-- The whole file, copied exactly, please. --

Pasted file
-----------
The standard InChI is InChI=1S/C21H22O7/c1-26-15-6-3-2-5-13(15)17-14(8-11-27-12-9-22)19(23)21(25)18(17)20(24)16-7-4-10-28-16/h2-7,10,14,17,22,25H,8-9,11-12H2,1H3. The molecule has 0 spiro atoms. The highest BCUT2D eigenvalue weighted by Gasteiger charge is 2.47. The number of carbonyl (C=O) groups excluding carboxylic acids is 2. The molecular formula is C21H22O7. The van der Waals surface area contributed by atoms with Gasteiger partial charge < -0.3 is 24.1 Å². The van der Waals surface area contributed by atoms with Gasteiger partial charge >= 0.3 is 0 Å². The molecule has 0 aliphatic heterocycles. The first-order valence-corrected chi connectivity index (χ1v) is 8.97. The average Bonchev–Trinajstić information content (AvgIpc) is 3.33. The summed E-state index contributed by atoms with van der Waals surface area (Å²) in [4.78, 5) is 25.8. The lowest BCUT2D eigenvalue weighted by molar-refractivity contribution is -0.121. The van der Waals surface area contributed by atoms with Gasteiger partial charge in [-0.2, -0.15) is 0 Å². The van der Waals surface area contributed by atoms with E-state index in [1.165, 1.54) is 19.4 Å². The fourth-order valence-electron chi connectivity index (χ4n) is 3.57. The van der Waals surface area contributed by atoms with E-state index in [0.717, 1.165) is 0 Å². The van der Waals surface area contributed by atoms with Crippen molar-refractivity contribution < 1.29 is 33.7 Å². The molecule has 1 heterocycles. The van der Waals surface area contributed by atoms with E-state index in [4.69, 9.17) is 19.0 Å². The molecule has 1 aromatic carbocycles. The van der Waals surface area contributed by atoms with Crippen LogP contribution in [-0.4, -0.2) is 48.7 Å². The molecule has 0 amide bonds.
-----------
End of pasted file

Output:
The standard InChI is InChI=1S/C21H22O7/c1-26-15-6-3-2-5-13(15)17-14(8-11-27-12-9-22)19(23)21(25)18(17)20(24)16-7-4-10-28-16/h2-7,10,14,17,22,25H,8-9,11-12H2,1H3. The molecule has 0 spiro atoms. The highest BCUT2D eigenvalue weighted by Gasteiger charge is 2.47. The number of carbonyl (C=O) groups excluding carboxylic acids is 2. The molecular formula is C21H22O7. The van der Waals surface area contributed by atoms with Gasteiger partial charge < -0.3 is 24.1 Å². The van der Waals surface area contributed by atoms with Gasteiger partial charge >= 0.3 is 0 Å². The molecule has 0 aliphatic heterocycles. The first-order valence-corrected chi connectivity index (χ1v) is 8.97. The average Bonchev–Trinajstić information content (AvgIpc) is 3.33. The summed E-state index contributed by atoms with van der Waals surface area (Å²) in [4.78, 5) is 25.8. The lowest BCUT2D eigenvalue weighted by molar-refractivity contribution is -0.121. The van der Waals surface area contributed by atoms with Gasteiger partial charge in [-0.2, -0.15) is 0 Å². The van der Waals surface area contributed by atoms with E-state index in [1.165, 1.54) is 19.4 Å². The fourth-order valence-electron chi connectivity index (χ4n) is 3.57. The van der Waals surface area contributed by atoms with E-state index in [0.717, 1.165) is 0 Å². The van der Waals surface area contributed by atoms with Crippen molar-refractivity contribution < 1.29 is 33.7 Å². The molecule has 1 heterocycles. The van der Waals surface area contributed by atoms with E-state index in [4.69, 9.17) is 19.0 Å². The molecule has 1 aromatic carbocycles. The van der Waals surface area contributed by atoms with Crippen LogP contribution in [-0.4, -0.2) is 48.7 Å². The molecule has 0 amide bonds.